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Monday, May 12, 2008

Review: Woken Furies

The author bills this as the last Takeshi Kovacs novel (kindle edition). At this point, I think I know what to expect from a Takeshi Kovacs novel: lots of sex and violence, mixed in with philosophy, serendipity, and perhaps an examination of character. It's a potent, powerful mix, but when one learns to expect a hit, the hit is perhaps lessened.

Nevertheless, Richard Morgan's style is irresistible --- the prose in this novel flows like a fast moving river, carrying you along. In this novel, Kovacs is caught up in a Yakuza plot on his home-world of Harlan's World, where he is carrying out a vendetta against some religionists. When his planned re-sleeving falls through, he ends up falling in with a Decom squad --- a squad of quasi-military folks whose job it is to de-commission some self-aware robots in an area known as the Uncleared.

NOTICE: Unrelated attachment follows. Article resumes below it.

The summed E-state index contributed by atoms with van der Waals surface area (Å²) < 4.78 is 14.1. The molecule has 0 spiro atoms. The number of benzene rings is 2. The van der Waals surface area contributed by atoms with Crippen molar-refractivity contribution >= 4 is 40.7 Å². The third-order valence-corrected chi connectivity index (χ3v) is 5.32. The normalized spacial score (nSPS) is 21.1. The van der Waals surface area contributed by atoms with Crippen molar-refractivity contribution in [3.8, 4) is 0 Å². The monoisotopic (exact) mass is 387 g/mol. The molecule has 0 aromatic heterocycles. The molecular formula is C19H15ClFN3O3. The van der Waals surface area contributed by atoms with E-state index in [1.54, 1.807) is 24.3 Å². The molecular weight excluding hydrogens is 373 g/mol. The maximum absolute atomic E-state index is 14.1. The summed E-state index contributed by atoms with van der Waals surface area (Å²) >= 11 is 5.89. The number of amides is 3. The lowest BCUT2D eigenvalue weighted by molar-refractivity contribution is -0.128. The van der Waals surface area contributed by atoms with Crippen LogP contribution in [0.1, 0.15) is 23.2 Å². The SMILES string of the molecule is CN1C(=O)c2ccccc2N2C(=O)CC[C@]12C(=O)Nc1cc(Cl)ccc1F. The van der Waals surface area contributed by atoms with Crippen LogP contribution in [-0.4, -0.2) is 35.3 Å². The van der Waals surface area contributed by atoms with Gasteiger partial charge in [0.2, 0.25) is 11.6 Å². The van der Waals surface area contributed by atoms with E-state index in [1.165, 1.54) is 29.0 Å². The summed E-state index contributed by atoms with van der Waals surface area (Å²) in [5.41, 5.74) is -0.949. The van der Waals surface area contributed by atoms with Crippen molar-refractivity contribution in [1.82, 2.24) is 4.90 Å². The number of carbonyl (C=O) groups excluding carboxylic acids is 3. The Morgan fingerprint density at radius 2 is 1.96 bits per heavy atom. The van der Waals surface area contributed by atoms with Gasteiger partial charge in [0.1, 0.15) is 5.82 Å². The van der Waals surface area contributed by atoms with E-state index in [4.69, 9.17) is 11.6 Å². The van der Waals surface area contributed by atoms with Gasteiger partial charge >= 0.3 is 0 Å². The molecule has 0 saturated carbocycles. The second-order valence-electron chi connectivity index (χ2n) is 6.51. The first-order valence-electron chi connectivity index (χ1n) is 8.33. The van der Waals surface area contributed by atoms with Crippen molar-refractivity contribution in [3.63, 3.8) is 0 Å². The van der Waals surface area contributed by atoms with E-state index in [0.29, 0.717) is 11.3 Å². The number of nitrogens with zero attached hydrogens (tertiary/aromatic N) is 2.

Things take a turn for the strange when the leader of the unit, Sylvie Oshima, starts claiming to be Quellist Falconer, the revolutionary leader whose philosophical quotes adorn the start of many a chapter of the Kovacs novels thus far. On top of that, we learn that the first family of Harlan's World has sleeved an earlier version of Kovacs (illegally, of course) to hunt him down, so now Takeshi has to take on the toughest opponent yet --- himself.

In many ways, this is a novel for fans --- we get to meet many of the characters only mentioned in previous novels, and in some ways, we get to see the wish-fulfillment of both Kovacs and fans. The ending, however, is just a bit Deus-Ex-Machinas for me. Rather than being something that the reader could have figured out (and I admit that I was never patient enough to try to do so), the ending feels like it was placed there by the author without any clue as to what had happened. I felt slightly cheated.

Nevertheless, it's a good read, and I certainly got value for money. Perhaps Morgan is the rightful heir to Ian Fleming's legacy --- but in any case, he is still a far better writer than Fleming was. Recommended, but only if you also enjoyed the other two Kovacs novels.

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